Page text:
Tuesday, February 5, 2008

Mass Hysteria!

There’s no avoiding it, with each passing year the face of the sports world we’ve all known for some time now is changing drastically. There comes a time every decade or so when everything we once believed to be true in professional sports is turned on its head.

I, for one, blame Global Warming. How else can we possibly explain phenomenon like the Red Sox winning, the Patriots choking, the Hornets dominating the West? This isn’t the world I once knew and loved, it just doesn’t make any sense. Trying to rationalize occurrences like these is like trying to substantiate a dog and a cat having a half-breed baby that pees in a box and lifts its leg when it poops. And this past week has only verified the fact that nothing in sports is safe anymore. There’s no telling what to believe in. My fan foundation is constantly being shaken to the core… and its all because of the inconvenient truth of climate change in sports.

Aces for Jacks? Sure, why the hell not!
One of the most important jobs of a general manager is to make the best possible deals for their team when a deal is necessary. So when did they replace reliance on research, statistics, and general sports knowledge with huffing glue?

Quite arguably the best pitcher of his era, Johan Santana was traded to the Mets for OF Carlos Gomez and RHPs Philip Humber, Kevin Mulvey and Deolis Guerra. These Twins pickups have about as much name recognition as the cast of American Pie Presents: The Naked Mile. Minnesota knew that going in this off-season a trade of their Cy Young winner was imminent, but they insisted they would only listen to the “best deal possible.” As the respective juggernauts of the American League tossed out the names of some of their best young players like Philip Hughes, Clay Bucholz, Melky Cabrera and Jacoby Ellsbury, their offers were repeatedly rebuked as the Minnesota brass insisted on asking only for packages the Yanks and Sox explicitly said they were unwilling to offer. Eventually negotiations halted completely and the Twins were forced to take the best deal possible… that was left. So in the early going the Twins were only willing part with their Mercedes-Benz for two BMW’s and a Cadillac, but in the end all they got in return was a dog sled and a punch in the stomach. Good luck paying for the new stadium with the massive drawing power of Deolis Guerra!

Bury the hatchet? Forget our egos? Sure, why the hell not!
Whatever happened to petty coach/player rivalries that were taken to the grave with bitter hatred? While sometimes childish and almost always completely uncalled for, a coach vs. player conflict is always entertaining. But they’re gone in today’s sports world, they last 1 game, both parties are reminded of how much money can be made, and their legitimate opinions are thrown out in favor of contrived complacency.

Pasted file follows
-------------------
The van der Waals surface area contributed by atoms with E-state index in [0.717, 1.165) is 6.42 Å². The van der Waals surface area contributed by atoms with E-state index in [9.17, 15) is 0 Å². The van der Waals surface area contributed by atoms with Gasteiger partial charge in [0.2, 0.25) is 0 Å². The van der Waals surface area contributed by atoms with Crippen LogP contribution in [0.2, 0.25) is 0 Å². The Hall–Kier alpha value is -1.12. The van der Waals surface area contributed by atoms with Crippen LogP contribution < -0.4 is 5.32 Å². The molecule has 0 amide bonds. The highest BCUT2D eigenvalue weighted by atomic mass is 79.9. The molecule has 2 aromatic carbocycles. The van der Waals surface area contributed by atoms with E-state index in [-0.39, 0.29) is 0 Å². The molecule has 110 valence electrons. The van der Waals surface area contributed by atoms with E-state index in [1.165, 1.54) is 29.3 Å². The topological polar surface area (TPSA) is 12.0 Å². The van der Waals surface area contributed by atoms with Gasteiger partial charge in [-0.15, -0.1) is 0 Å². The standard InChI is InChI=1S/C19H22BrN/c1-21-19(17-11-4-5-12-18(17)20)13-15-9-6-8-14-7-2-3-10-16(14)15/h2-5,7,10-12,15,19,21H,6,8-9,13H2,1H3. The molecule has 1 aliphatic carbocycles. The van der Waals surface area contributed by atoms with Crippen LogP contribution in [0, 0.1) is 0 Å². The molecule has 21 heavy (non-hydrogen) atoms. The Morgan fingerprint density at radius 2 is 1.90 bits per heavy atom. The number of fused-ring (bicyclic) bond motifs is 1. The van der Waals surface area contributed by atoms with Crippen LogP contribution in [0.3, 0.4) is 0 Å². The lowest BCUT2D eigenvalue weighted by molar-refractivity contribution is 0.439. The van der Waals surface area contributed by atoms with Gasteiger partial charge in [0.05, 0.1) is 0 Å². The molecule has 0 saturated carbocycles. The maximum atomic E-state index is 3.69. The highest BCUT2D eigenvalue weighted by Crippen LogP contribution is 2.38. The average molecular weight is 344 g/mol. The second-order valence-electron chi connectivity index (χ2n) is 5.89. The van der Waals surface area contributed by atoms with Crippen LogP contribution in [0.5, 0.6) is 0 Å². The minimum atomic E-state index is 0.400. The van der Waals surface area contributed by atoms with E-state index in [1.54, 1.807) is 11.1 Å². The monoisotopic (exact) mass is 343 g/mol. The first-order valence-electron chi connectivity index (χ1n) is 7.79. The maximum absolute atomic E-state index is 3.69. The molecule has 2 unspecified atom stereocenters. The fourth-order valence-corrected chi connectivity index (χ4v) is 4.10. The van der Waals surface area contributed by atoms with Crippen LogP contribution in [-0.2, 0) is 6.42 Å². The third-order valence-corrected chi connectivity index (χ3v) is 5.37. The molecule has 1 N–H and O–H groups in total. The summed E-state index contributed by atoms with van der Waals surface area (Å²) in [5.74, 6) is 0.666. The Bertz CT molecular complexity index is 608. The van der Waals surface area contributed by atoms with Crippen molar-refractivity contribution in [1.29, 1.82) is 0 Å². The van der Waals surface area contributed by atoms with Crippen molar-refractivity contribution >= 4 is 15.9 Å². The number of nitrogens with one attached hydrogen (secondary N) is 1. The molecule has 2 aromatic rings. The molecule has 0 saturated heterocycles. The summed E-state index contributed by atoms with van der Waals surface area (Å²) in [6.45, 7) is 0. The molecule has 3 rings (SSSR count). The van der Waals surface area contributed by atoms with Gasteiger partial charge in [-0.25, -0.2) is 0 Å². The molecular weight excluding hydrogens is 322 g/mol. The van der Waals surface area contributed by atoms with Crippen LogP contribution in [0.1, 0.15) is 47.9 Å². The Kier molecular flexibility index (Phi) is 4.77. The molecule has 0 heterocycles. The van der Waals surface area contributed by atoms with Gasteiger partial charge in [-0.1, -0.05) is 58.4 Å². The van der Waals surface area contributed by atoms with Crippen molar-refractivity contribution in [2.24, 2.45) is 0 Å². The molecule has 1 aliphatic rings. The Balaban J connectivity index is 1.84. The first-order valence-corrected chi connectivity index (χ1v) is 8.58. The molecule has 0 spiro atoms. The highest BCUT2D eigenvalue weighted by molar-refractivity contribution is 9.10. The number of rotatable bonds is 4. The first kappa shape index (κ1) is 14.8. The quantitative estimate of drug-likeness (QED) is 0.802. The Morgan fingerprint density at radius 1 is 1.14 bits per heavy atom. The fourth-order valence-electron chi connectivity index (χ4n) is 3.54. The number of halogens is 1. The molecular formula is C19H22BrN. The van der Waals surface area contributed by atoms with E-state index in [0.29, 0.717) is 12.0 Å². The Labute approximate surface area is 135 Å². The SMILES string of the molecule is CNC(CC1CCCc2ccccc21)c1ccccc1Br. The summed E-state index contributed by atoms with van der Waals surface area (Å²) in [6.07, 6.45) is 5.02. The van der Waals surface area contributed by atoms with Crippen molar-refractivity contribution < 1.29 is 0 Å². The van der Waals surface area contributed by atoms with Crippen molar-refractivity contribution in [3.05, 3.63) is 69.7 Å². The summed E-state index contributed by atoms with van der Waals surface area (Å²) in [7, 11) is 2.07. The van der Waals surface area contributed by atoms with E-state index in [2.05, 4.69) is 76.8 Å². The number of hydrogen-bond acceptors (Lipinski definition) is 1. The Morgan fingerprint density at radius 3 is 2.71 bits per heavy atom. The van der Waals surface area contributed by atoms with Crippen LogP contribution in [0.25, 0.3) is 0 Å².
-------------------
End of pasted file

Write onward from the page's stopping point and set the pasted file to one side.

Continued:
It seemed like it couldn’t get any crazier then Phil Jackson returning (motivated by glory and not money, I’m sure) to coach the Kobe-run Lakers after having penned a book in which a large portion could have essentially been called “How Kobe killed our team.” And in spite of Kobe’s constant trade requests, Phil’s passive aggressive criticism, and both of their unfathomably large egos, they pretend on a day to day basis like being back together is just peachy keen. But we might just be seeing first hand the only reunion more unlikely than that taking place up north in Oakland.

Chris Webber recently signed a deal to return to the Warriors and once again play under his first professional coach, Don Nelson. I know, I know, who cares about the Golden State Warriors right? But why is that? Why is it that the Warriors have been a complete non-entity in the NBA for the last 15 years? Isn’t is because of Chris Webber and Don Nelson? 14 seasons ago they decided they could not possibly co-exist, and cast what was a promising young franchise into complete and utter obscurity. Now after a magical season in which they finally returned to relevancy, the already volatile Don Nelson and the Warriors are welcoming home the player who some fans would say destroyed the franchise. Seems rational.

And I know it’s been said, but… Eli Manning beats Tom Brady? Sure, why the hell not!
All I can say is I have to tip my hat to Eli and Big Blue for turning what everyone, including myself, expected to be another easy Pats victory into one of the best Super Bowls in recent memory. The Giants squeaked into the playoffs, but got on a roll and stayed on it. They did to the Patriots what no one gave them a chance to do; they served up an unthinkable upset that is reminiscent of their last championship over the Bills. And they did all of this under the leadership of their MVP, Eli Manning. This is a guy who has provided me with more unintentional comedy than he will ever know, but now he has provided me with a great memory and a foot in my mouth.

Never, ever, bet on football.

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